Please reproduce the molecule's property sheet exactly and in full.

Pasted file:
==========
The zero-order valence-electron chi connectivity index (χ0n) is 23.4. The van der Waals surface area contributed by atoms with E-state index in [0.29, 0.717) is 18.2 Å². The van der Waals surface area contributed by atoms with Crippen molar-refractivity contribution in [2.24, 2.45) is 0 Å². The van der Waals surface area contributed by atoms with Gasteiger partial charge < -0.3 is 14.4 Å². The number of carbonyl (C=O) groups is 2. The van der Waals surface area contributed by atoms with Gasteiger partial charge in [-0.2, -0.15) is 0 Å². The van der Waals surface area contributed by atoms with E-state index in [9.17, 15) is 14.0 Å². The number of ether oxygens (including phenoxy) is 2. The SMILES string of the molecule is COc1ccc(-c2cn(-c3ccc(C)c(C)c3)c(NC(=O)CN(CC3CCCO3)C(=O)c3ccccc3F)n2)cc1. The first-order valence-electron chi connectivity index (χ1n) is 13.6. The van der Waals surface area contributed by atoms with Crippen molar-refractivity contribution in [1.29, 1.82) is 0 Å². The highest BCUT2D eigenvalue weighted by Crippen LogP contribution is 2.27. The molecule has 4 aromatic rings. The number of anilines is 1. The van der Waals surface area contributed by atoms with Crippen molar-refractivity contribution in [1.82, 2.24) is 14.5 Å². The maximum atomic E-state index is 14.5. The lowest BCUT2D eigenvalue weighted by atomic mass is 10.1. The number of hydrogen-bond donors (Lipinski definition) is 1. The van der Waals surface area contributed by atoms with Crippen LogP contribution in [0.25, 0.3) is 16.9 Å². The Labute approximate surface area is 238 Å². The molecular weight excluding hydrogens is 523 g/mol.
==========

The zero-order valence-electron chi connectivity index (χ0n) is 23.4. The van der Waals surface area contributed by atoms with E-state index in [0.29, 0.717) is 18.2 Å². The van der Waals surface area contributed by atoms with Crippen molar-refractivity contribution in [2.24, 2.45) is 0 Å². The van der Waals surface area contributed by atoms with Gasteiger partial charge < -0.3 is 14.4 Å². The number of carbonyl (C=O) groups is 2. The van der Waals surface area contributed by atoms with Gasteiger partial charge in [-0.2, -0.15) is 0 Å². The van der Waals surface area contributed by atoms with E-state index in [9.17, 15) is 14.0 Å². The number of ether oxygens (including phenoxy) is 2. The SMILES string of the molecule is COc1ccc(-c2cn(-c3ccc(C)c(C)c3)c(NC(=O)CN(CC3CCCO3)C(=O)c3ccccc3F)n2)cc1. The first-order valence-electron chi connectivity index (χ1n) is 13.6. The van der Waals surface area contributed by atoms with Crippen molar-refractivity contribution in [1.29, 1.82) is 0 Å². The highest BCUT2D eigenvalue weighted by Crippen LogP contribution is 2.27. The molecule has 4 aromatic rings. The number of anilines is 1. The van der Waals surface area contributed by atoms with Crippen molar-refractivity contribution in [1.82, 2.24) is 14.5 Å². The maximum atomic E-state index is 14.5. The lowest BCUT2D eigenvalue weighted by atomic mass is 10.1. The number of hydrogen-bond donors (Lipinski definition) is 1. The van der Waals surface area contributed by atoms with Crippen LogP contribution in [0.25, 0.3) is 16.9 Å². The Labute approximate surface area is 238 Å². The molecular weight excluding hydrogens is 523 g/mol.